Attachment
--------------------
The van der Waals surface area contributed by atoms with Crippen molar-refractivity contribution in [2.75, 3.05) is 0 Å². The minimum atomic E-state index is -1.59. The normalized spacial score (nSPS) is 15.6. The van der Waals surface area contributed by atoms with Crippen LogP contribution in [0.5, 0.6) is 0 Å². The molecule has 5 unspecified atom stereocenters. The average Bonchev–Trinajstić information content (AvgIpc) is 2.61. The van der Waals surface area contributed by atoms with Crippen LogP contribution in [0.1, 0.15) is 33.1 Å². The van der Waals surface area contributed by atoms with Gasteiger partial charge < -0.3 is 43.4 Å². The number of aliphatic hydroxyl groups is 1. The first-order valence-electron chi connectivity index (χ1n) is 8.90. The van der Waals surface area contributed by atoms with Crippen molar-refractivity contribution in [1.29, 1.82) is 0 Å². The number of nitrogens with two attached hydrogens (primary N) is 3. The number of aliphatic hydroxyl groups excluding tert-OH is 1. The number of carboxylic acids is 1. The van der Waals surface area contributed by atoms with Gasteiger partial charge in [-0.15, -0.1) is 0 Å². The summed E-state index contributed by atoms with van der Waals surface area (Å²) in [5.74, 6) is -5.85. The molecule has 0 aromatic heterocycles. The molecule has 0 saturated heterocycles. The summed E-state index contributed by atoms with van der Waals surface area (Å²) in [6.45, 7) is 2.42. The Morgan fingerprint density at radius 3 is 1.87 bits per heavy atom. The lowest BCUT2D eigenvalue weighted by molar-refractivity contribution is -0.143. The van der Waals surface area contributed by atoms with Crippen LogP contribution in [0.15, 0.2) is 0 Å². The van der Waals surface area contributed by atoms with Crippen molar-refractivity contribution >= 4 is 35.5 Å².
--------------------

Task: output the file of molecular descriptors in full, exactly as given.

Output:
The van der Waals surface area contributed by atoms with Crippen molar-refractivity contribution in [2.75, 3.05) is 0 Å². The minimum atomic E-state index is -1.59. The normalized spacial score (nSPS) is 15.6. The van der Waals surface area contributed by atoms with Crippen LogP contribution in [0.5, 0.6) is 0 Å². The molecule has 5 unspecified atom stereocenters. The average Bonchev–Trinajstić information content (AvgIpc) is 2.61. The van der Waals surface area contributed by atoms with Crippen LogP contribution in [0.1, 0.15) is 33.1 Å². The van der Waals surface area contributed by atoms with Gasteiger partial charge < -0.3 is 43.4 Å². The number of aliphatic hydroxyl groups is 1. The first-order valence-electron chi connectivity index (χ1n) is 8.90. The van der Waals surface area contributed by atoms with Crippen molar-refractivity contribution in [1.29, 1.82) is 0 Å². The number of nitrogens with two attached hydrogens (primary N) is 3. The number of aliphatic hydroxyl groups excluding tert-OH is 1. The number of carboxylic acids is 1. The van der Waals surface area contributed by atoms with Gasteiger partial charge in [-0.15, -0.1) is 0 Å². The summed E-state index contributed by atoms with van der Waals surface area (Å²) in [5.74, 6) is -5.85. The molecule has 0 aromatic heterocycles. The molecule has 0 saturated heterocycles. The summed E-state index contributed by atoms with van der Waals surface area (Å²) in [6.45, 7) is 2.42. The Morgan fingerprint density at radius 3 is 1.87 bits per heavy atom. The lowest BCUT2D eigenvalue weighted by molar-refractivity contribution is -0.143. The van der Waals surface area contributed by atoms with Crippen LogP contribution in [0.15, 0.2) is 0 Å². The van der Waals surface area contributed by atoms with Crippen molar-refractivity contribution >= 4 is 35.5 Å².